How music functioned in the middle ages, what it meant to its hearers, and how it was performed: these are the subjects of this fascinating volume. The studies collected here introduce the reader to the practical detail and complex intricacies of the performance of medieval music in the liturgy, bringing into clear focus a number of matters that were long obscure. (A second volume by Professor Kelly,The Sources of Beneventan Chant, Ashgate 2011, complements this volume). Two detailed studies of aspects of musical practices of the Eternal City bring new historical perspectives to the understanding of the growth of the Roman liturgy, while the second and third groups of articles bring the reader close to the actual sound of medieval musicians. Writings on the art of the prosula, a hitherto understudied musico-poetic phenomenon, give practical information about Gregorian chant that can be acquired in no other way. Likewise, the study of variants in the music of the Exultet for Holy Saturday provides a window onto a creative and improvisational practice that is often difficult to discern from surviving written sources. A final study, of the composers of chant in the middle ages, gives us a view of how musicians and others thought of themselves in a time that often valued anonymity.
Contents: Part 1 Roman Matters: Old-Roman chant and the Responsories of Noah: new evidence from Sutri; Candle, text, ceremony: the Exultet at Rome. Part 2 Embellishing the Liturgy: Introducing the Gloria in excelsis; New music from old: the structuring of responsory prosas; Melodic elaboration in responsory melismas; Melisma and prosula: the performance of responsory tropes; Neuma triplex; Modal neumes at Sens. Part 3 Singing from Scrolls: Structure and ornament in chant: the case of the Beneventan Exultet; The liturgical rotulus at Benevento; A Milanese processional roll at the Beinecke library. Part 4 Later Medieval Music: Medieval composers of liturgical chant; Early polyphony at Montecassino; Indexes.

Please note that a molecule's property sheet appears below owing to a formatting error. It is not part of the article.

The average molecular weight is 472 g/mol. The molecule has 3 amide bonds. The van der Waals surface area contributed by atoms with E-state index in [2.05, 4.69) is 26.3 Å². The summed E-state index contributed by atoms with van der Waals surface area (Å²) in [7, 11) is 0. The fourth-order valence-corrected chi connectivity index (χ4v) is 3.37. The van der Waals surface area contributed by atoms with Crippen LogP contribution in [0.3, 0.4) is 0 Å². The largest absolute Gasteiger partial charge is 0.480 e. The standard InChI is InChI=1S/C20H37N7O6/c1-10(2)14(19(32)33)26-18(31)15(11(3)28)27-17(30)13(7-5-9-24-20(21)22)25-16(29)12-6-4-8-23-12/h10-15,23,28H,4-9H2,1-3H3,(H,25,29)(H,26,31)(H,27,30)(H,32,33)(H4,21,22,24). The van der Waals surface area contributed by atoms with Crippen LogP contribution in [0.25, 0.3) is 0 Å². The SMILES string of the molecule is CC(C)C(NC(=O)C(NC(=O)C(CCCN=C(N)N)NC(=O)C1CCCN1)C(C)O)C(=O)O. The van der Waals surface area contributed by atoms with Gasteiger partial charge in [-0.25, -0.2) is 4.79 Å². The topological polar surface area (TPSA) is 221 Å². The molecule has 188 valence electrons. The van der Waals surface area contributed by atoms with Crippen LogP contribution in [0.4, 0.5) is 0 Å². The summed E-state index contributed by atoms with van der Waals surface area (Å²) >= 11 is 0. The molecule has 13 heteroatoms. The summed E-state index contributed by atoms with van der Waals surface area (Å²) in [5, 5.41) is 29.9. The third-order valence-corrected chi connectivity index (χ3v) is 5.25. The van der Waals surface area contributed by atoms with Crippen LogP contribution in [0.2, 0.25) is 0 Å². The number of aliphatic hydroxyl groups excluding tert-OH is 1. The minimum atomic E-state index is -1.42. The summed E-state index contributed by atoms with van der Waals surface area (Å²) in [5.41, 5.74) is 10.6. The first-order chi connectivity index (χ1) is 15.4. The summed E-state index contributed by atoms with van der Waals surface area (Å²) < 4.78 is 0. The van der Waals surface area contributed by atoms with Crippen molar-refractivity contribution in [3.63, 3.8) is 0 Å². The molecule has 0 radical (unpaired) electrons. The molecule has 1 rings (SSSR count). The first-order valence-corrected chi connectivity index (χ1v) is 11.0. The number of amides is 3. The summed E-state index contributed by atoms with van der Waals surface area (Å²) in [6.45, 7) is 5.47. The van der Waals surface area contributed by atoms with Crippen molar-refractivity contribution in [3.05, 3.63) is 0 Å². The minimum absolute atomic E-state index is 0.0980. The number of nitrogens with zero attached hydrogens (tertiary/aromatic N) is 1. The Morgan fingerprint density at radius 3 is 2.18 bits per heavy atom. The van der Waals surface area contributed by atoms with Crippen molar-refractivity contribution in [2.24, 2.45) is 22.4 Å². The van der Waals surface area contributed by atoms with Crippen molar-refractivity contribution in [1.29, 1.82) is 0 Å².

The first title in the Variorum Collected Studies series was published in 1970. Since then well over 1000 titles have appeared in the series, and it has established a well-earned international reputation for the publication of key research across a whole range of subjects within the fields of history.
The history of the medieval world remains central to the series, with Byzantine studies a particular speciality, but the range of titles extends from Hellenistic philosophy and the history of the Roman empire and early Christianity, through the Renaissance and Reformation, up to the 20th century. Islamic Studies forms another major strand as do the histories of science, technology and medicine.
Each title in the Variorum Collected Studies series brings together for the first time a selection of articles by a leading authority on a particular subject. These studies are reprinted from a vast range of learned journals, Festschrifts and conference proceedings. They make available research that is scattered, even inaccessible in all but the largest and most specialized libraries. With a new introduction and index, and often with new notes and previously unpublished material, they constitute an essential resource.
For further information about contributing to the series please contact Michael Greenwood at [email protected]